A poorly configured router allowed the theft of drone manuals, a list of maintainers, material on the Abrams tank, and more.
Until last week, you could have purchased one of the U.S. military’s training manuals for the MQ-9 Reaper drone, along with a maintenance manual for the Abrams tank, a guide to defeating IEDs, and other sensitive materials, thanks to a hacker who put the stolen materials up for sale online.
The theft and attempted sale were brought to light by cybersecurity and threat intelligence group Recorded Future, which published a report about the incident and is working with law enforcement personnel on it.
Recorded Future officials said they got involved last week when they noticed a suspicious-looking online advertisement for the manuals, a list of airmen within a unit assigned to the drone’s maintenance, and more. They contacted the thief, who said that he had hacked his way to the materials after an Air Force captain with the 432d Aircraft Maintenance Squadron at Creech Air Force Base in Nevada failed to properly set transfer protocol settings on his NETGEAR router, a widely-known vulnerability. The hacker used a search engine called Shodan that allows users to search unsecured Internet of Things devices and happened upon the captain’s router by chance, whereupon they used the vulnerability to exfiltrate the docs from the captain’s computer, including—awkwardly—his certificate of completion for Cyber Awareness Challenge training.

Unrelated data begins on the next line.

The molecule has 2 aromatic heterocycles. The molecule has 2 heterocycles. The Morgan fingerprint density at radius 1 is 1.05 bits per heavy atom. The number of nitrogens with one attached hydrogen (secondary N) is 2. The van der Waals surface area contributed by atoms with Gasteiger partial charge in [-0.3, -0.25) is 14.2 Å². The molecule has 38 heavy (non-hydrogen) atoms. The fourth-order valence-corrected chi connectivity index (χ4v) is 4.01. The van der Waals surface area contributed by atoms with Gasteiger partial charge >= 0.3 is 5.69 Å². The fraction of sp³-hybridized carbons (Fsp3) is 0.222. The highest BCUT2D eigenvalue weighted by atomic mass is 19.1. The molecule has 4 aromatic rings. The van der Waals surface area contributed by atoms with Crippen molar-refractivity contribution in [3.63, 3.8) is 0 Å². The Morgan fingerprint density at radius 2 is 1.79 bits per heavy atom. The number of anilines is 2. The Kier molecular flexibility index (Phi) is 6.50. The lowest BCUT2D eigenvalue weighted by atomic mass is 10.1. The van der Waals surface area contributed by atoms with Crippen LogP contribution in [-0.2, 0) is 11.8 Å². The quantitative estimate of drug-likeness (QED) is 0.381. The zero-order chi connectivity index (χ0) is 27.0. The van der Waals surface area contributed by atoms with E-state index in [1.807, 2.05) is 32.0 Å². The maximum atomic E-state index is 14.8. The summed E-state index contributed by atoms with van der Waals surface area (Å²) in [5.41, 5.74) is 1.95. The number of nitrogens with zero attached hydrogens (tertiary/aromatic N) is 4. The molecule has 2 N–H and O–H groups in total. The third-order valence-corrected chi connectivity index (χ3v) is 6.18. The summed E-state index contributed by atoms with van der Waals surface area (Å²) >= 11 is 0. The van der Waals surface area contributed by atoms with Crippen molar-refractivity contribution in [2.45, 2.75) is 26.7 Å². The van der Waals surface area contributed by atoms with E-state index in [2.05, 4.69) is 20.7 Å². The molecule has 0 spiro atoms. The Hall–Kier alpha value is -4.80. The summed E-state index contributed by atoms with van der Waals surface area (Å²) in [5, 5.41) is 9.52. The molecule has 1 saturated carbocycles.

About a 40-minute drive from Las Vegas, Creech has served as the hub for drone operations over Afghanistan and Iraq since the early 2000s. It remains the U.S. military’s most important remote drone piloting site.
“While such course books are not classified materials on their own, in unfriendly hands, they could provide an adversary the ability to assess technical capabilities and weaknesses in one of the most technologically advanced aircrafts,” notes Recorded Future’s report on the incident. Such materials are covered by trade restrictions. Their distribution is limited to military personnel and contractors.
It’s not clear where the hacker acquired the non-drone-related files but they were from a different source within the military, says the report.
The incident is hardly the first time user error has left military data exposed to hackers. Last year, a Booz Allen Hamilton contractor accidently left a cache of 60,000 sensitive files on a publicly accessible Amazon server.
Recorded Future isn’t disclosing the name or origin of the hacker but did say that he was an English speaker. They’re currently helping law enforcement with an investigation. “We cannot provide specific details, but we directly contacted [the Defense Security Service], which, to the best of our knowledge, handles this type of information for DoD. We also contacted several other government customers, but cannot go into the details of who that may be,” the company told Defense One in an email.
Defense One reached out to officials at Creech Air Force Base for comment. A public affairs officer told us that he had not heard about the breach before receiving reporters’ calls on Tuesday who referred us late Tuesday to Air Force press operations. We'll update when we hear back from them.